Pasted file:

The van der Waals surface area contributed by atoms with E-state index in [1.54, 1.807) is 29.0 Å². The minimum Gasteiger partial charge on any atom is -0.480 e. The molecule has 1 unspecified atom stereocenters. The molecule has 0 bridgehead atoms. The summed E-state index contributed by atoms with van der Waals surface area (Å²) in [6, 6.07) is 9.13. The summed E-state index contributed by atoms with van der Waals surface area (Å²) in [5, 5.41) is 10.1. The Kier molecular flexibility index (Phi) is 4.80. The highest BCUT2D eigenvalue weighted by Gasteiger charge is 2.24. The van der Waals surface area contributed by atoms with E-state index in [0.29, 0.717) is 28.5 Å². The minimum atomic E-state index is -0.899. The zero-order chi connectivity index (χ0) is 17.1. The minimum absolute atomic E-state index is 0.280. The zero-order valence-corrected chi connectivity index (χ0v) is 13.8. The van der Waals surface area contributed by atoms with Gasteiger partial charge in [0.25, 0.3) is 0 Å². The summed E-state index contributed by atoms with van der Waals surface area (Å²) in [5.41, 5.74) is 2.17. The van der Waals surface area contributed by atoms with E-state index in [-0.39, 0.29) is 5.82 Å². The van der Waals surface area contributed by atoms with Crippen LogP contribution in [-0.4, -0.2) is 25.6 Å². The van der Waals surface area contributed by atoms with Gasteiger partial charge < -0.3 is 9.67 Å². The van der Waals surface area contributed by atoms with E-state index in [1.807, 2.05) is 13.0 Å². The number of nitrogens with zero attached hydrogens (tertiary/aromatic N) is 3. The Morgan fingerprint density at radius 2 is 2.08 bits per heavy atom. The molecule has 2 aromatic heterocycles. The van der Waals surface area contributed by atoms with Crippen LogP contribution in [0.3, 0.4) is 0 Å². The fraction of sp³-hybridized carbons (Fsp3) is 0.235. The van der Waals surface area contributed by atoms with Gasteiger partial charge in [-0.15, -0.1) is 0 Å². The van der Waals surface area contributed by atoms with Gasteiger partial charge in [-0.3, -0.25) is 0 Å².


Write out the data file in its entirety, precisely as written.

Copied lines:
The van der Waals surface area contributed by atoms with E-state index in [1.54, 1.807) is 29.0 Å². The minimum Gasteiger partial charge on any atom is -0.480 e. The molecule has 1 unspecified atom stereocenters. The molecule has 0 bridgehead atoms. The summed E-state index contributed by atoms with van der Waals surface area (Å²) in [6, 6.07) is 9.13. The summed E-state index contributed by atoms with van der Waals surface area (Å²) in [5, 5.41) is 10.1. The Kier molecular flexibility index (Phi) is 4.80. The highest BCUT2D eigenvalue weighted by Gasteiger charge is 2.24. The van der Waals surface area contributed by atoms with E-state index in [0.29, 0.717) is 28.5 Å². The minimum atomic E-state index is -0.899. The zero-order chi connectivity index (χ0) is 17.1. The minimum absolute atomic E-state index is 0.280. The zero-order valence-corrected chi connectivity index (χ0v) is 13.8. The van der Waals surface area contributed by atoms with Gasteiger partial charge in [0.25, 0.3) is 0 Å². The summed E-state index contributed by atoms with van der Waals surface area (Å²) in [5.41, 5.74) is 2.17. The van der Waals surface area contributed by atoms with E-state index in [-0.39, 0.29) is 5.82 Å². The van der Waals surface area contributed by atoms with Crippen LogP contribution in [-0.4, -0.2) is 25.6 Å². The van der Waals surface area contributed by atoms with Gasteiger partial charge < -0.3 is 9.67 Å². The van der Waals surface area contributed by atoms with E-state index in [1.807, 2.05) is 13.0 Å². The number of nitrogens with zero attached hydrogens (tertiary/aromatic N) is 3. The Morgan fingerprint density at radius 2 is 2.08 bits per heavy atom. The molecule has 2 aromatic heterocycles. The van der Waals surface area contributed by atoms with Crippen LogP contribution in [0.3, 0.4) is 0 Å². The fraction of sp³-hybridized carbons (Fsp3) is 0.235. The van der Waals surface area contributed by atoms with Gasteiger partial charge in [-0.15, -0.1) is 0 Å². The van der Waals surface area contributed by atoms with Gasteiger partial charge in [-0.3, -0.25) is 0 Å².